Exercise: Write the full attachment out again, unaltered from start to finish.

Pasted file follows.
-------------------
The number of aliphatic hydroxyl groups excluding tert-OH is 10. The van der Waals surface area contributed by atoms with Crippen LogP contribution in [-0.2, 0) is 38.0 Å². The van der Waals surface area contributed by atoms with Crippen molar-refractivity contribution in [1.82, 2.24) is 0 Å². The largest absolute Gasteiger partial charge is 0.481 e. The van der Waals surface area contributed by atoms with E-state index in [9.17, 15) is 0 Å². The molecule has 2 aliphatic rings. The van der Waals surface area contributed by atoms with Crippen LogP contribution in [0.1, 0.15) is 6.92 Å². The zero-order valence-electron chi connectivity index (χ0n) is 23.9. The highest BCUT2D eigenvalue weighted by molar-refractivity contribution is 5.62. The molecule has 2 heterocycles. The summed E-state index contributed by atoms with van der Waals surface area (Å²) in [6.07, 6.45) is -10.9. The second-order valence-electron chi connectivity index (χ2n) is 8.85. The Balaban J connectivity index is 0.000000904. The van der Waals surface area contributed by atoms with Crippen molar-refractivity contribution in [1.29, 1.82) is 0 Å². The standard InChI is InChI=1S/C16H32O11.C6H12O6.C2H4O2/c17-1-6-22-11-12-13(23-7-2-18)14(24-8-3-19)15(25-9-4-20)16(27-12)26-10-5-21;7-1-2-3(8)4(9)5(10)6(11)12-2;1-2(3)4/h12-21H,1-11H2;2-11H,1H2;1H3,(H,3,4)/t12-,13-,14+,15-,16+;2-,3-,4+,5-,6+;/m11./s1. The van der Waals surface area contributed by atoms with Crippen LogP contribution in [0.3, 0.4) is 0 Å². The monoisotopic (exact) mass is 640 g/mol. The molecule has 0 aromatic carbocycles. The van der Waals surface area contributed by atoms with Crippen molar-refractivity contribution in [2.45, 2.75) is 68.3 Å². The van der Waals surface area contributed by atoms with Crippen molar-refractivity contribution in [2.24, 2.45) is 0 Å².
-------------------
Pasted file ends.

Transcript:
The number of aliphatic hydroxyl groups excluding tert-OH is 10. The van der Waals surface area contributed by atoms with Crippen LogP contribution in [-0.2, 0) is 38.0 Å². The van der Waals surface area contributed by atoms with Crippen molar-refractivity contribution in [1.82, 2.24) is 0 Å². The largest absolute Gasteiger partial charge is 0.481 e. The van der Waals surface area contributed by atoms with E-state index in [9.17, 15) is 0 Å². The molecule has 2 aliphatic rings. The van der Waals surface area contributed by atoms with Crippen LogP contribution in [0.1, 0.15) is 6.92 Å². The zero-order valence-electron chi connectivity index (χ0n) is 23.9. The highest BCUT2D eigenvalue weighted by molar-refractivity contribution is 5.62. The molecule has 2 heterocycles. The summed E-state index contributed by atoms with van der Waals surface area (Å²) in [6.07, 6.45) is -10.9. The second-order valence-electron chi connectivity index (χ2n) is 8.85. The Balaban J connectivity index is 0.000000904. The van der Waals surface area contributed by atoms with Crippen molar-refractivity contribution in [1.29, 1.82) is 0 Å². The standard InChI is InChI=1S/C16H32O11.C6H12O6.C2H4O2/c17-1-6-22-11-12-13(23-7-2-18)14(24-8-3-19)15(25-9-4-20)16(27-12)26-10-5-21;7-1-2-3(8)4(9)5(10)6(11)12-2;1-2(3)4/h12-21H,1-11H2;2-11H,1H2;1H3,(H,3,4)/t12-,13-,14+,15-,16+;2-,3-,4+,5-,6+;/m11./s1. The van der Waals surface area contributed by atoms with Crippen LogP contribution in [0.3, 0.4) is 0 Å². The monoisotopic (exact) mass is 640 g/mol. The molecule has 0 aromatic carbocycles. The van der Waals surface area contributed by atoms with Crippen molar-refractivity contribution in [2.45, 2.75) is 68.3 Å². The van der Waals surface area contributed by atoms with Crippen molar-refractivity contribution in [2.24, 2.45) is 0 Å².